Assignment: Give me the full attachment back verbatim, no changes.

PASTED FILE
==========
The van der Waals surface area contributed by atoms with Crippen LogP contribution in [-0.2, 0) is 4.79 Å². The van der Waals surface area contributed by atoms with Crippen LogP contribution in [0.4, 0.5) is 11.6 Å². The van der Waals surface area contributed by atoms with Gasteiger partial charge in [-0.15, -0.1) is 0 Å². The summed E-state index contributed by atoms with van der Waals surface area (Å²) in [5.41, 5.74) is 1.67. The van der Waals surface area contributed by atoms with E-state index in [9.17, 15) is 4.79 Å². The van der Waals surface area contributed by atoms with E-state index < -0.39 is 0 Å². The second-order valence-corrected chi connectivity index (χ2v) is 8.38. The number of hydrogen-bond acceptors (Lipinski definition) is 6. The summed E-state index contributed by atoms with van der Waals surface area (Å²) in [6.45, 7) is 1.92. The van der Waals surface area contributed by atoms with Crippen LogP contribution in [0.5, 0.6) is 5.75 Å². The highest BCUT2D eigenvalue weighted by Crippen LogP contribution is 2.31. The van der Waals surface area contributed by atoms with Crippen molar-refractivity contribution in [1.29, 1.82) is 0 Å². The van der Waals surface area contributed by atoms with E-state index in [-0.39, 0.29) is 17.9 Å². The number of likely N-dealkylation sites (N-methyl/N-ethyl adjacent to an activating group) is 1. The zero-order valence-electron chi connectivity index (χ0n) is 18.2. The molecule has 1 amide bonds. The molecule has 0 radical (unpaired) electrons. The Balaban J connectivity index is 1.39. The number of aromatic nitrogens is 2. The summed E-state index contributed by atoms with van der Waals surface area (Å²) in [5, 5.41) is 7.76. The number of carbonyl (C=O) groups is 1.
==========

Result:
The van der Waals surface area contributed by atoms with Crippen LogP contribution in [-0.2, 0) is 4.79 Å². The van der Waals surface area contributed by atoms with Crippen LogP contribution in [0.4, 0.5) is 11.6 Å². The van der Waals surface area contributed by atoms with Gasteiger partial charge in [-0.15, -0.1) is 0 Å². The summed E-state index contributed by atoms with van der Waals surface area (Å²) in [5.41, 5.74) is 1.67. The van der Waals surface area contributed by atoms with E-state index in [9.17, 15) is 4.79 Å². The van der Waals surface area contributed by atoms with E-state index < -0.39 is 0 Å². The second-order valence-corrected chi connectivity index (χ2v) is 8.38. The number of hydrogen-bond acceptors (Lipinski definition) is 6. The summed E-state index contributed by atoms with van der Waals surface area (Å²) in [6.45, 7) is 1.92. The van der Waals surface area contributed by atoms with Crippen LogP contribution in [0.5, 0.6) is 5.75 Å². The highest BCUT2D eigenvalue weighted by Crippen LogP contribution is 2.31. The van der Waals surface area contributed by atoms with Crippen molar-refractivity contribution in [1.29, 1.82) is 0 Å². The van der Waals surface area contributed by atoms with E-state index in [-0.39, 0.29) is 17.9 Å². The number of likely N-dealkylation sites (N-methyl/N-ethyl adjacent to an activating group) is 1. The zero-order valence-electron chi connectivity index (χ0n) is 18.2. The molecule has 1 amide bonds. The molecule has 0 radical (unpaired) electrons. The Balaban J connectivity index is 1.39. The number of aromatic nitrogens is 2. The summed E-state index contributed by atoms with van der Waals surface area (Å²) in [5, 5.41) is 7.76. The number of carbonyl (C=O) groups is 1.